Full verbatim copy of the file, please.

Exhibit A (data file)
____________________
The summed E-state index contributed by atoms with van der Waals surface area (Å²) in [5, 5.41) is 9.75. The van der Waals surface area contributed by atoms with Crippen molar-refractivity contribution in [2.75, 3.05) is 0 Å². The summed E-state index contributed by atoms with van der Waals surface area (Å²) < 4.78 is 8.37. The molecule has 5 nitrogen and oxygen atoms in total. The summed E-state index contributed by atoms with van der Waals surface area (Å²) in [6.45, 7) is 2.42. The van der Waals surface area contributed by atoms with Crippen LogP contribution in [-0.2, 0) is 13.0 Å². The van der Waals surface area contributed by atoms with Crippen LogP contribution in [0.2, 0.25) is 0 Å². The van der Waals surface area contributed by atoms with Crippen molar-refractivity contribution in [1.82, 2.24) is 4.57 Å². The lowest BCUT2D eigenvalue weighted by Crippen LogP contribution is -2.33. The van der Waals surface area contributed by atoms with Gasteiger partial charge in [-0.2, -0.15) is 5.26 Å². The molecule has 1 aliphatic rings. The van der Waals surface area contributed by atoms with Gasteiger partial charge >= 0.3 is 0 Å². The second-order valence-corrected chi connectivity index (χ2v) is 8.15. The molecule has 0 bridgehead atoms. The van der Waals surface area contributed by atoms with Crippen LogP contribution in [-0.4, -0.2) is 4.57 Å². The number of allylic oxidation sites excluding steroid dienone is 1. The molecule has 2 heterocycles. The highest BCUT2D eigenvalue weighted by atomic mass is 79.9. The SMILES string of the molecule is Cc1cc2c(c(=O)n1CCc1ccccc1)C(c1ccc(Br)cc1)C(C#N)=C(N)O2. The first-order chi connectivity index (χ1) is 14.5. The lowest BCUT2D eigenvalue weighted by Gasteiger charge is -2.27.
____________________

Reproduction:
The summed E-state index contributed by atoms with van der Waals surface area (Å²) in [5, 5.41) is 9.75. The van der Waals surface area contributed by atoms with Crippen molar-refractivity contribution in [2.75, 3.05) is 0 Å². The summed E-state index contributed by atoms with van der Waals surface area (Å²) < 4.78 is 8.37. The molecule has 5 nitrogen and oxygen atoms in total. The summed E-state index contributed by atoms with van der Waals surface area (Å²) in [6.45, 7) is 2.42. The van der Waals surface area contributed by atoms with Crippen LogP contribution in [-0.2, 0) is 13.0 Å². The van der Waals surface area contributed by atoms with Crippen LogP contribution in [0.2, 0.25) is 0 Å². The van der Waals surface area contributed by atoms with Crippen molar-refractivity contribution in [1.82, 2.24) is 4.57 Å². The lowest BCUT2D eigenvalue weighted by Crippen LogP contribution is -2.33. The van der Waals surface area contributed by atoms with Gasteiger partial charge in [-0.2, -0.15) is 5.26 Å². The molecule has 1 aliphatic rings. The van der Waals surface area contributed by atoms with Gasteiger partial charge >= 0.3 is 0 Å². The second-order valence-corrected chi connectivity index (χ2v) is 8.15. The molecule has 0 bridgehead atoms. The van der Waals surface area contributed by atoms with Crippen LogP contribution in [-0.4, -0.2) is 4.57 Å². The number of allylic oxidation sites excluding steroid dienone is 1. The molecule has 2 heterocycles. The highest BCUT2D eigenvalue weighted by atomic mass is 79.9. The SMILES string of the molecule is Cc1cc2c(c(=O)n1CCc1ccccc1)C(c1ccc(Br)cc1)C(C#N)=C(N)O2. The first-order chi connectivity index (χ1) is 14.5. The lowest BCUT2D eigenvalue weighted by Gasteiger charge is -2.27.